Nearly 1 million children younger than age 5 are exposed to potentially poisonous medications and household chemicals every year, according to the Centers for Disease Control and Prevention. And more than 60,000 young children end up in the emergency room each year from wrongly ingesting medications...
Got a bite? Expert tips for preventing, treating tick bites (06/28/15)
Now is the season for hiking, camping, cookouts and outdoor playtime -- and the pesky critters that come with spending time outdoors. Tick season occurs from May to November in much of the United States...
Do not disturb: Ways to disconnect and relax during the day (06/28/15)
Americans rarely take the time to unplug during the work day. In fact, we spend just short of half the day in front of some type of screen, according to research by the Kaiser Family Foundation. The health benefits of relaxing away from digital technology are well documented, but it still is a challenge for many to find time for themselves. ...
On the move for recovery: Physical therapy a growing aspect of cancer treatment, recuperation (06/28/15)
Exercise is one of the best things we can do for our physical and mental health, and that doesn't change after a cancer diagnosis. "The American Cancer Society recommends walking five days a week, 30 minutes day. Sometimes that seems overwhelming to people, but it doesn't have to be 30 minutes straight -- it can be three bouts of 10 minutes a day," says Carrie Johnson, a physical therapist and certified lymphedema therapist at Saint Francis Medical Center...
Chaffee native's discovery could help save transplant patients' lives (06/23/15)
In 1973, Chaffee, Missouri, native Charlie Mantel earned a first-place ribbon at the Southeast Missouri Regional Science Fair for his research into the biochemical functions of the rosy gene in fruit flies. Now, more than 40 years later, a study conducted by Mantel and others at Indiana University has led to a discovery that could help save the lives of transplant patients...
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Health news
  • Right to die: Colombian man ends life with government backup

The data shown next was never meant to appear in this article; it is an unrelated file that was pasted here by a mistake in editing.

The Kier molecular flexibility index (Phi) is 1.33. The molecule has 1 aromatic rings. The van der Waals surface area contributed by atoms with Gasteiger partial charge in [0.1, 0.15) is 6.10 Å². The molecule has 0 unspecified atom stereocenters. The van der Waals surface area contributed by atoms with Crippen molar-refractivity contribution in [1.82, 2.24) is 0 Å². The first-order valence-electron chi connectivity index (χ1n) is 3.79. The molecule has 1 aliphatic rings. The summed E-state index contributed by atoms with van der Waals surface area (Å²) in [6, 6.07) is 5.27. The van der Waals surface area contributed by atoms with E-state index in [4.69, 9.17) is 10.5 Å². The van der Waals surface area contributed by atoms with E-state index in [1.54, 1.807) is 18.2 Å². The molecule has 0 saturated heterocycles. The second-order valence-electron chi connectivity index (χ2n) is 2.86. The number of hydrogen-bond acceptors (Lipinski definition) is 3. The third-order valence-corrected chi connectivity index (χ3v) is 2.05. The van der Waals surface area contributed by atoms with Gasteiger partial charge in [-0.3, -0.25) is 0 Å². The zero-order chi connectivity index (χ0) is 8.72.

BOGOTA, Colombia (AP) -- Dr. Gustavo Quintana walks out of a modest, two-floor apartment building in southern Bogota. Inside his black doctor's bag are vials containing anesthesia and muscle relaxants, a syringe and a rubber tourniquet. The man known in Colombia as Dr. Death has just ended the life of his 234th patient: a middle-aged woman suffering from incurable stomach cancer.
  • Washington woman's measles death is first in US since 2003
    SEATTLE (AP) -- A woman killed by measles in Washington state had been vaccinated against the disease as a child but succumbed because she had a compromised immune system, a local health official told a TV station.
  • Could insulin pills prevent diabetes? Big study seeks answer
    CHICAGO (AP) -- For nearly a century, insulin has been a life-saving diabetes treatment. Now scientists are testing a tantalizing question: What if pills containing the same medicine patients inject every day could also prevent the disease?
  • Minnesota burn survivor leaves hospital after 264 days
    ST. PAUL, Minn. (AP) -- A Minnesota man who survived being badly burned in a lawnmower explosion was discharged Friday after 264 days in the hospital, but not before his caregivers gathered to say farewell to one of their favorite patients.
  • VA hospital that once treated Civil War veterans could close
    HOT SPRINGS, S.D. (AP) -- Perched atop a bluff in the remote Black Hills, a veterans hospital built of thick blocks of pink sandstone and topped with red-tiled roofs in a Spanish mission style overlooks the tiny town of Hot Springs, South Dakota, and has provided recovering soldiers a bucolic haven for more than a century.
  • Aetna to buy Humana as health insurer landscape shifts
    Aetna aims to spend about $35 billion to buy rival Humana and become the latest health insurer bulking up on government business as the industry adjusts to the federal health care overhaul.
  • Thailand's only known MERS patient is virus-free
    BANGKOK (AP) -- A 75-year-old Omani man who became Thailand's only known case of the often-deadly MERS virus was declared free of the illness by the Health Ministry on Friday.